in stockholm, sweden, ulf mejergren architects (UMA) has captured the colors of fall with a series of temporary ‘leaf pools’. to celebrate the season, they have created a number of enclosures where fallen leaves can be collected, allowing the public to enjoy this transient gift from nature.

'leaf pools' by ulf mejergren architects celebrate the changing colors of fall designboom

images and diagram courtesy of ulf mejergren architects (UMA)

 

 

the small structures were built by UMA using either timber battens or metal mesh. the wooden enclosure gives a sturdy feeling to the pool, making it possible to also sit on the edge. on the other hand, the metal mesh exposes the leaves more and can be installed much quicker. by collecting the leaves in one place, the top layers stay intact for a longer period of time, unlike their leaf cousins that lie directly on the ground.

'leaf pools' by ulf mejergren architects celebrate the changing colors of fall designboom

 

 

the simple yet poetic project marks the beautiful spectacle of fall colors that are witnessed in many parts of the world. however, UMA brings our attention to the fact that the leaves turning yellow and red in the fall is not actually about changing color. in fact, the leaves already have the yellow, violet and red hues in them during the summer too. however, we don’t see this as the green steals the whole show.

'leaf pools' by ulf mejergren architects celebrate the changing colors of fall designboom

 

 

during spring and summer, chlorophyll is produced in the leaves of plants, transforming carbon dioxide and water to carbohydrates such as sugars and starch. this chemical substance has a very effective ability to absorb light from the sun; in particular red and violet. the light that chlorophyll mainly reflects is green and that is the light we see. therefore, the leaves appear green. in the fall, when the light decreases and the temperature drops, the production of chlorophyll ceases and the chlorophyll stored in the plants is broken down. this is when the other beautiful orange, yellow and red shades can be seen.

'leaf pools' by ulf mejergren architects celebrate the changing colors of fall designboom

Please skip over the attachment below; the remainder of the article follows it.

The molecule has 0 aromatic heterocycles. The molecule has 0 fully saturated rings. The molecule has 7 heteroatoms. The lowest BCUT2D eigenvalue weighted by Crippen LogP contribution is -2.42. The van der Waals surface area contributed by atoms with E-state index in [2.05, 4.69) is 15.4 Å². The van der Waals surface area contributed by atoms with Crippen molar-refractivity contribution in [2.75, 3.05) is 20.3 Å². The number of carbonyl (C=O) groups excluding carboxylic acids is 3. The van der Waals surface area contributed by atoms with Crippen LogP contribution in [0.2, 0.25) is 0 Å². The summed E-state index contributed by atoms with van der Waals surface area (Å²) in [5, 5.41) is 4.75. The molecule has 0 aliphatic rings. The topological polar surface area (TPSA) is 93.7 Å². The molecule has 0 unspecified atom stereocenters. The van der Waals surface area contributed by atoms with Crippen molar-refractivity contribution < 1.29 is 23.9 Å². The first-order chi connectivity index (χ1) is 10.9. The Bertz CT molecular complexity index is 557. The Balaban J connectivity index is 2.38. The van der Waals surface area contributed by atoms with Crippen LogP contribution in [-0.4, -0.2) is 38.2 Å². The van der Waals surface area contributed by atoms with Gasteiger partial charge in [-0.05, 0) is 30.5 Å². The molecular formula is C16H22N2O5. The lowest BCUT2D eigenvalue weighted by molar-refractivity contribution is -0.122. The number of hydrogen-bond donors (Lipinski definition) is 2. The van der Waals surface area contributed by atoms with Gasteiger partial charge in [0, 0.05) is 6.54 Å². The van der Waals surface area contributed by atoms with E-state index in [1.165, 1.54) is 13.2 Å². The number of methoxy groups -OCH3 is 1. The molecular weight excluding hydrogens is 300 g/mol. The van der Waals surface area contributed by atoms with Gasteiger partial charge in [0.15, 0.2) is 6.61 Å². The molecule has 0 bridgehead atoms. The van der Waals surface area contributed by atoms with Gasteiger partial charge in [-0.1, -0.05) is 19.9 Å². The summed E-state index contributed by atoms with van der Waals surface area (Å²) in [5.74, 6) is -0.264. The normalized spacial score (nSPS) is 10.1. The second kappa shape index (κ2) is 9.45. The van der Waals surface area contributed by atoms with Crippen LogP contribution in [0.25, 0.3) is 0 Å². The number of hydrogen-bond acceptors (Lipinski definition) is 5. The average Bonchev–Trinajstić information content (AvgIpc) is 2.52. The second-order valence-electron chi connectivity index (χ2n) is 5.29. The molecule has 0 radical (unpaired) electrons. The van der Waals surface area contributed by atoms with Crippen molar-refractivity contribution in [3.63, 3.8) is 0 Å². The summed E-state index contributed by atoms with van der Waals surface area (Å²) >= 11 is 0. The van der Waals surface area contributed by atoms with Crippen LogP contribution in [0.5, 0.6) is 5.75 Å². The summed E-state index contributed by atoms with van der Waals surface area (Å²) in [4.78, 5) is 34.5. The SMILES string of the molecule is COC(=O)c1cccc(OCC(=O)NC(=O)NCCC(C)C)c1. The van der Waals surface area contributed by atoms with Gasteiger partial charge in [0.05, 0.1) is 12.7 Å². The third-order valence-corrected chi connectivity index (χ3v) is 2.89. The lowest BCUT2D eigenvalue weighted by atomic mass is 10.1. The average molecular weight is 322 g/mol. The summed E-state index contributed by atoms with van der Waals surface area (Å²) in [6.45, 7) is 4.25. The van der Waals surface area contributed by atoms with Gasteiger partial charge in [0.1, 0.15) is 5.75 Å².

temperature, light, and water supply have an influence on the degree and the duration of fall color. for example, low temperatures above freezing will favor anthocyanin formation that produces bright reds in maples. as the fall colors appear, other changes are taking place. at the point where the stem of the leaf is attached to the tree, a special layer of cells develops and gradually severs the tissues that support the leaf, which is finally blown off by the wind or falls from its own weight. then it’s time for the 200,000 leaves of each deciduous tree to drop and spread out on the ground. 

'leaf pools' by ulf mejergren architects celebrate the changing colors of fall designboom

 

 

the leaf pools were created for all ages to enjoy. built for the city of stockholm for just two weeks, UMA is already planning to make a bigger structure next year.

'leaf pools' by ulf mejergren architects celebrate the changing colors of fall designboom

'leaf pools' by ulf mejergren architects celebrate the colors of fall

'leaf pools' by ulf mejergren architects celebrate the colors of fall

'leaf pools' by ulf mejergren architects celebrate the colors of fall

 

 

project info:

 

project name: leaf pools

location: stockholm, sweden

architect: ulf mejergren architects (UMA)

 

designboom has received this project from our ‘DIY submissions‘ feature, where we welcome our readers to submit their work for publication. see more project submissions from our readers here.

 

edited by: lynne myers | designboom